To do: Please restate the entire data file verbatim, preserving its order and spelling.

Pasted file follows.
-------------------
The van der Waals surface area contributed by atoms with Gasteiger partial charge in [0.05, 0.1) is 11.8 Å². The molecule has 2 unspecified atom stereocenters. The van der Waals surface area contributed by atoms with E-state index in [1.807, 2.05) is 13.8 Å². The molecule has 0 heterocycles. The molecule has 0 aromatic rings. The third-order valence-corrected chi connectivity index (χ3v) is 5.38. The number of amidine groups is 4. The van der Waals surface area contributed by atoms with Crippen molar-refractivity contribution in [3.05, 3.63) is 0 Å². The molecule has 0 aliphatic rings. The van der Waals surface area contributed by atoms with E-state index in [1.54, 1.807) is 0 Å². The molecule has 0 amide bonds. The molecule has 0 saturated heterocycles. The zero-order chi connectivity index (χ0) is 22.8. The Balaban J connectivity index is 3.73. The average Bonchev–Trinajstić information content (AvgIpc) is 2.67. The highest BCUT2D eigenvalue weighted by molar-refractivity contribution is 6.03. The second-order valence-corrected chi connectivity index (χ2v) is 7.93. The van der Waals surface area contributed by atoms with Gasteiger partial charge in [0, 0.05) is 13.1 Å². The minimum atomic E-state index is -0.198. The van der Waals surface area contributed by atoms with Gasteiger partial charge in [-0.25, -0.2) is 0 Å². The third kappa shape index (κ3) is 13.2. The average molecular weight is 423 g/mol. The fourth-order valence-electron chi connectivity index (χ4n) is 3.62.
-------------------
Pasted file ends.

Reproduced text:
The van der Waals surface area contributed by atoms with Gasteiger partial charge in [0.05, 0.1) is 11.8 Å². The molecule has 2 unspecified atom stereocenters. The van der Waals surface area contributed by atoms with E-state index in [1.807, 2.05) is 13.8 Å². The molecule has 0 heterocycles. The molecule has 0 aromatic rings. The third-order valence-corrected chi connectivity index (χ3v) is 5.38. The number of amidine groups is 4. The van der Waals surface area contributed by atoms with Crippen molar-refractivity contribution in [3.05, 3.63) is 0 Å². The molecule has 0 aliphatic rings. The van der Waals surface area contributed by atoms with E-state index in [1.54, 1.807) is 0 Å². The molecule has 0 amide bonds. The molecule has 0 saturated heterocycles. The zero-order chi connectivity index (χ0) is 22.8. The Balaban J connectivity index is 3.73. The average Bonchev–Trinajstić information content (AvgIpc) is 2.67. The highest BCUT2D eigenvalue weighted by molar-refractivity contribution is 6.03. The second-order valence-corrected chi connectivity index (χ2v) is 7.93. The van der Waals surface area contributed by atoms with Gasteiger partial charge in [0, 0.05) is 13.1 Å². The minimum atomic E-state index is -0.198. The van der Waals surface area contributed by atoms with Gasteiger partial charge in [-0.25, -0.2) is 0 Å². The third kappa shape index (κ3) is 13.2. The average molecular weight is 423 g/mol. The fourth-order valence-electron chi connectivity index (χ4n) is 3.62.